Multilingualism at South African universities : a quiet storm

Show simple item record Pillay, Venitha Yu, Ke 2016-06-08T05:25:21Z 2015-12
dc.description.abstract This article seeks to reinforce the urgency for a multilingual academy in South Africa. It draws on recent quantitative data to unpack the dramatic decline of language enrolments and graduates of the 11 official languages. We explore the racial patterns in enrolments in the 11 official languages, given the scarcity of recent research articles that offer a quantitative comparison of the patterns of enrolment in this regard. We show that that while post-apartheid South Africa has seen a continuous rise in the popularity of English and Afrikaans, this has happened at the expense of all other official languages. We are mindful that the language policy in South Africa has political currency, which is not echoed in practical implementation. We suggest that while universities cannot ignore the politics of policy, it is the politics of practice in the form of what students choose to study that plays out in higher education institutions across the country. Our purpose therefore is to offer some insight into such practice. We argue that universities, in asserting their ‘public good’ mandate, should not be guilty of aiding and abetting the decline in indigenous languages by prioritising an efficiency mindset instead of a social justice one. en_ZA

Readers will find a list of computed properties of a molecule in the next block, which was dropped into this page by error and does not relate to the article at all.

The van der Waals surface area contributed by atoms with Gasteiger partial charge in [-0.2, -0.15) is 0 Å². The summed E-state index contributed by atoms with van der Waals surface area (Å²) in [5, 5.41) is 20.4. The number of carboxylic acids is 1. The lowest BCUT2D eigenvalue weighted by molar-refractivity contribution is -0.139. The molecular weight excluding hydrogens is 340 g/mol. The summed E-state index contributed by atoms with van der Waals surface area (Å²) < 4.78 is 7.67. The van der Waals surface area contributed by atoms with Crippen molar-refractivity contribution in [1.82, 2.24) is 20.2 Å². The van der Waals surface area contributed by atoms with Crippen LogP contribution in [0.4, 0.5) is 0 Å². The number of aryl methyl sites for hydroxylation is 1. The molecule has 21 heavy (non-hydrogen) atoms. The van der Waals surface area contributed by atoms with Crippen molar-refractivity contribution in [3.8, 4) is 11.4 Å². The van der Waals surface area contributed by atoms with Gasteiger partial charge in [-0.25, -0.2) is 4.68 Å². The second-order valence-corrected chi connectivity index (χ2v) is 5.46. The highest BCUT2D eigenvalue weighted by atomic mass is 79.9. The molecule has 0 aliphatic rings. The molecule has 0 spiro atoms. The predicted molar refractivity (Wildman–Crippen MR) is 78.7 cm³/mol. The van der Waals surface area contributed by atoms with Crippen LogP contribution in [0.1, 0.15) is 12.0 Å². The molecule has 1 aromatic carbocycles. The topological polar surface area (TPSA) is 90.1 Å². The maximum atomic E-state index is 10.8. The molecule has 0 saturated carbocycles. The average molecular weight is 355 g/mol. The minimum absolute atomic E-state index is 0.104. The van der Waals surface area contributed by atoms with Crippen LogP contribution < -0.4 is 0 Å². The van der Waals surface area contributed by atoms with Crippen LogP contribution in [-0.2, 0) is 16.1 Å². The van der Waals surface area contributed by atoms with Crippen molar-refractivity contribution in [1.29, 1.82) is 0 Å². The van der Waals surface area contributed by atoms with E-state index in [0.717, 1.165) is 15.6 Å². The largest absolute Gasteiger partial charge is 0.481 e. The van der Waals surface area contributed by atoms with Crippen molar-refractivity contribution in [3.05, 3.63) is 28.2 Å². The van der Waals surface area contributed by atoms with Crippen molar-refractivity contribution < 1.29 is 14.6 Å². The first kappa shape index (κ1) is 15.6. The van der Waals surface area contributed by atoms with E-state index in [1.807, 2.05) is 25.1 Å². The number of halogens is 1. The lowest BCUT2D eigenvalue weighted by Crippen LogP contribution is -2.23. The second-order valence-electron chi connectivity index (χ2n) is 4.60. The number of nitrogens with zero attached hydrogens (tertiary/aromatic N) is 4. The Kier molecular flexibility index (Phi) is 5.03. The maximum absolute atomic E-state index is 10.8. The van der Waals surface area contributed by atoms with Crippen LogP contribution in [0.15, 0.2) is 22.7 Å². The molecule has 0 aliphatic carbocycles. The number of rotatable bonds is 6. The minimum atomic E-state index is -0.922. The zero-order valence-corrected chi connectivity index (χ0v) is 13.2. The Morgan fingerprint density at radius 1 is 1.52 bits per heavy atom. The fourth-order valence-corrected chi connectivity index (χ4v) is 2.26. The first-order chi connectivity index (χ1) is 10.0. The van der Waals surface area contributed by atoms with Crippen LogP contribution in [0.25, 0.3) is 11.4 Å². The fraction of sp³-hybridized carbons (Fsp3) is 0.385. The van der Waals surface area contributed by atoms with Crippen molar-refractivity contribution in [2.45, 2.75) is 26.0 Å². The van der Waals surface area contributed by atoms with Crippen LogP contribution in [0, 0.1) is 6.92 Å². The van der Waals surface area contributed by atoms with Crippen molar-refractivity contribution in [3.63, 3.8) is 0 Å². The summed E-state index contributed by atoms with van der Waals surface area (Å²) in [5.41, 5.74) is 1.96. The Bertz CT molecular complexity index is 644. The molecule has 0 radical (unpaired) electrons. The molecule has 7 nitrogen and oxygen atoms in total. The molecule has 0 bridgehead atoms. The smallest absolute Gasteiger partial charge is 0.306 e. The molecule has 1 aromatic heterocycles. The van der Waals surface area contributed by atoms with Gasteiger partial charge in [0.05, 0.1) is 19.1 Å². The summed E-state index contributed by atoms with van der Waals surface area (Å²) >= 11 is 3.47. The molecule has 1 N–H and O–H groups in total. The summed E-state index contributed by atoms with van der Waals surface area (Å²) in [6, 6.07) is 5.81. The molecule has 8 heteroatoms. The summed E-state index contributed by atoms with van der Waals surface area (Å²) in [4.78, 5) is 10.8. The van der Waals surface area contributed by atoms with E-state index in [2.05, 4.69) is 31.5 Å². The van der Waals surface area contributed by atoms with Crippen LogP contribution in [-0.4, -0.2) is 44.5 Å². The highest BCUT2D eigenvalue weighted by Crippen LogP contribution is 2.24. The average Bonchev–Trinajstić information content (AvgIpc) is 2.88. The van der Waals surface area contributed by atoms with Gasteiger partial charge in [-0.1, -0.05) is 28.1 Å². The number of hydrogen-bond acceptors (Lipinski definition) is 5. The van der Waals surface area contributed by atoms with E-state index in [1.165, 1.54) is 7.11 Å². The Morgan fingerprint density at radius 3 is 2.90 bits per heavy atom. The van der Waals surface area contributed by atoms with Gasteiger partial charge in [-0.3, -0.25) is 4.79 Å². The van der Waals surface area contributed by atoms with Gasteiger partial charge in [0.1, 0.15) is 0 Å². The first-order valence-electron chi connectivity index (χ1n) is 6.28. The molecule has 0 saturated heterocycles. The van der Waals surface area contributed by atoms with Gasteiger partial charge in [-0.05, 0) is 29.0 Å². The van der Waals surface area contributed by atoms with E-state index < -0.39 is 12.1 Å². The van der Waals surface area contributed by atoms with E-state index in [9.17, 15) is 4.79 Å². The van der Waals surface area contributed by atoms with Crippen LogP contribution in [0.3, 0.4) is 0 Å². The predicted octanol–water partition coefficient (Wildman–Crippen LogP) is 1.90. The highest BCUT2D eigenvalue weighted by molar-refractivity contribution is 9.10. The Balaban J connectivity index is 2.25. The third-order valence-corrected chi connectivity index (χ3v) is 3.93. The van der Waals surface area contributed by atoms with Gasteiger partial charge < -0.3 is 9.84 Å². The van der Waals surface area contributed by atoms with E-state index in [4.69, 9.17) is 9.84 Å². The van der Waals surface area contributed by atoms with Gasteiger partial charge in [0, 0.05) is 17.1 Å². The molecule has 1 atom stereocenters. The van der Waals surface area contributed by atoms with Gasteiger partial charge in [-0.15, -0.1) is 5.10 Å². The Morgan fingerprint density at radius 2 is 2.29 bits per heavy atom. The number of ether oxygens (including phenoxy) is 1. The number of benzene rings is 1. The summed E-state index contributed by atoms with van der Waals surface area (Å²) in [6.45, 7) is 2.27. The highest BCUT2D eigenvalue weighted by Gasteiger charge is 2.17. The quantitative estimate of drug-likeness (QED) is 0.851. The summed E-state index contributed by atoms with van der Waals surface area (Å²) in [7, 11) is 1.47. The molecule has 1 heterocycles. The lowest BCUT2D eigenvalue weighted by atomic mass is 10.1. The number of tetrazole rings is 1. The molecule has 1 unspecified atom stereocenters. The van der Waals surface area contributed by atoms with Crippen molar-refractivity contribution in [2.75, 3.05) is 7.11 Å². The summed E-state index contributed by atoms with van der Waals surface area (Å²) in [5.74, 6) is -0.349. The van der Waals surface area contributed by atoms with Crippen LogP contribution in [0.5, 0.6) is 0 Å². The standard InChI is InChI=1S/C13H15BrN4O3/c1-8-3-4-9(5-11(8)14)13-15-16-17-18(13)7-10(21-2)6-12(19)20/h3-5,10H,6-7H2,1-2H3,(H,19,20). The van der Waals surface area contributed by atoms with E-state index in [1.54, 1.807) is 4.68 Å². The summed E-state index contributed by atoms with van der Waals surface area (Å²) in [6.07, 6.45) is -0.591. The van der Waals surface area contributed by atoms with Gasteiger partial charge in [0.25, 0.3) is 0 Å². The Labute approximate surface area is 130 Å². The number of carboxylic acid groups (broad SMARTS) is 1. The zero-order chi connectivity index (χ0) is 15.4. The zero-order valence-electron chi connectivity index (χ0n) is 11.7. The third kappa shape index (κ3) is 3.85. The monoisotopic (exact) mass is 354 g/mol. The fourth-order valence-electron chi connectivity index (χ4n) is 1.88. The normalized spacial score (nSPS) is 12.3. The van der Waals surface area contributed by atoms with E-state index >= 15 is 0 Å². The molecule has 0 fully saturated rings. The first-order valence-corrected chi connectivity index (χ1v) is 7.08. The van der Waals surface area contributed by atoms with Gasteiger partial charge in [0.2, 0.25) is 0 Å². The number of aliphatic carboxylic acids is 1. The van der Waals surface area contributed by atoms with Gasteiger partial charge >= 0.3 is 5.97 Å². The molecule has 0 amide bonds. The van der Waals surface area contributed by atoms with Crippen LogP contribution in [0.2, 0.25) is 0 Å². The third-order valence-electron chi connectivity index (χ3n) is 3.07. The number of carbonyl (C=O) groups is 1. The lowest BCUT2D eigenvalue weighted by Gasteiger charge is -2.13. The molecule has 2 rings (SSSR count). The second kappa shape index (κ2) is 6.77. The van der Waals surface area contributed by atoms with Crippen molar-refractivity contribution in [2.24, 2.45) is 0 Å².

dc.description.department Education Management and Policy Studies en_ZA
dc.description.embargo 2016-12-31
dc.description.librarian hb2016 en_ZA
dc.description.uri en_ZA
dc.identifier.citation Venitha Pillay & Ke Yu (2015) Multilingualism at South African universities: a quiet storm, Southern African Linguistics and Applied Language Studies, 33:4, 439-452, DOI:10.2989/16073614.2015.1108852. en_ZA
dc.identifier.issn 1607-3614 (print)
dc.identifier.issn 1727-9461 (online)
dc.identifier.other 10.2989/16073614.2015.1108852
dc.language.iso en en_ZA
dc.publisher Routledge en_ZA
dc.rights © NISC (Pty) Ltd. This is an electronic version of an article published in Southern African Linguistics and Applied Language Studies, vol. 33, no. 4, pp. 439-452, 2015. doi : 10.2989/16073614.2015.1108852. Southern African Linguistics and Applied Language Studies is available online at : http://www.tandfonline.comloi/rall20. en_ZA
dc.subject Multilingualism en_ZA
dc.subject South African universities en_ZA
dc.title Multilingualism at South African universities : a quiet storm en_ZA
dc.type Postprint Article en_ZA

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